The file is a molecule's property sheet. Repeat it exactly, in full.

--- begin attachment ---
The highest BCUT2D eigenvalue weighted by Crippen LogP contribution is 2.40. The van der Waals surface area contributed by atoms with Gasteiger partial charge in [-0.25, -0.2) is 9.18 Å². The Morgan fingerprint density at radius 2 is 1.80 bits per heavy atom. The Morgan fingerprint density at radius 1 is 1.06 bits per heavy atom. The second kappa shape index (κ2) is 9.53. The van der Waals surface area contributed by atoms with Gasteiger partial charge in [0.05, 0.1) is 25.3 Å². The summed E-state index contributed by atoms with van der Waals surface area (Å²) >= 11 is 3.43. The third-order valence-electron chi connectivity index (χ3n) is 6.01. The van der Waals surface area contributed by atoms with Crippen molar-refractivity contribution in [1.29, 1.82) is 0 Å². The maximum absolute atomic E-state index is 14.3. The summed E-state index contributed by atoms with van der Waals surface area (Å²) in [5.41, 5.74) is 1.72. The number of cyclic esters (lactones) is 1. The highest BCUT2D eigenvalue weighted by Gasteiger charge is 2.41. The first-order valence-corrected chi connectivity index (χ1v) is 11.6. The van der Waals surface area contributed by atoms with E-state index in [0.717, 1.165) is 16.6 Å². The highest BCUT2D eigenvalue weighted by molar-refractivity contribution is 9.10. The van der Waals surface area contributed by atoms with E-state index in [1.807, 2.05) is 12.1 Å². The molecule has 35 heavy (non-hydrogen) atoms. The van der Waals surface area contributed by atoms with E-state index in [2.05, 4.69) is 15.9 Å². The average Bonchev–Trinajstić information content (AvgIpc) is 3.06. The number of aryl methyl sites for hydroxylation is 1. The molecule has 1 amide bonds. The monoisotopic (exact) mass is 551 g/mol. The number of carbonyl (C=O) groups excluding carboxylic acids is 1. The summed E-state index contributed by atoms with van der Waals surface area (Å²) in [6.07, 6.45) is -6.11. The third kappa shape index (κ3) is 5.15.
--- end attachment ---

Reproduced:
The highest BCUT2D eigenvalue weighted by Crippen LogP contribution is 2.40. The van der Waals surface area contributed by atoms with Gasteiger partial charge in [-0.25, -0.2) is 9.18 Å². The Morgan fingerprint density at radius 2 is 1.80 bits per heavy atom. The Morgan fingerprint density at radius 1 is 1.06 bits per heavy atom. The second kappa shape index (κ2) is 9.53. The van der Waals surface area contributed by atoms with Gasteiger partial charge in [0.05, 0.1) is 25.3 Å². The summed E-state index contributed by atoms with van der Waals surface area (Å²) >= 11 is 3.43. The third-order valence-electron chi connectivity index (χ3n) is 6.01. The van der Waals surface area contributed by atoms with Crippen molar-refractivity contribution in [1.29, 1.82) is 0 Å². The maximum absolute atomic E-state index is 14.3. The summed E-state index contributed by atoms with van der Waals surface area (Å²) in [5.41, 5.74) is 1.72. The number of cyclic esters (lactones) is 1. The highest BCUT2D eigenvalue weighted by Gasteiger charge is 2.41. The first-order valence-corrected chi connectivity index (χ1v) is 11.6. The van der Waals surface area contributed by atoms with E-state index in [0.717, 1.165) is 16.6 Å². The highest BCUT2D eigenvalue weighted by molar-refractivity contribution is 9.10. The van der Waals surface area contributed by atoms with E-state index in [1.807, 2.05) is 12.1 Å². The molecule has 35 heavy (non-hydrogen) atoms. The van der Waals surface area contributed by atoms with E-state index in [2.05, 4.69) is 15.9 Å². The average Bonchev–Trinajstić information content (AvgIpc) is 3.06. The number of aryl methyl sites for hydroxylation is 1. The molecule has 1 amide bonds. The monoisotopic (exact) mass is 551 g/mol. The number of carbonyl (C=O) groups excluding carboxylic acids is 1. The summed E-state index contributed by atoms with van der Waals surface area (Å²) in [6.07, 6.45) is -6.11. The third kappa shape index (κ3) is 5.15.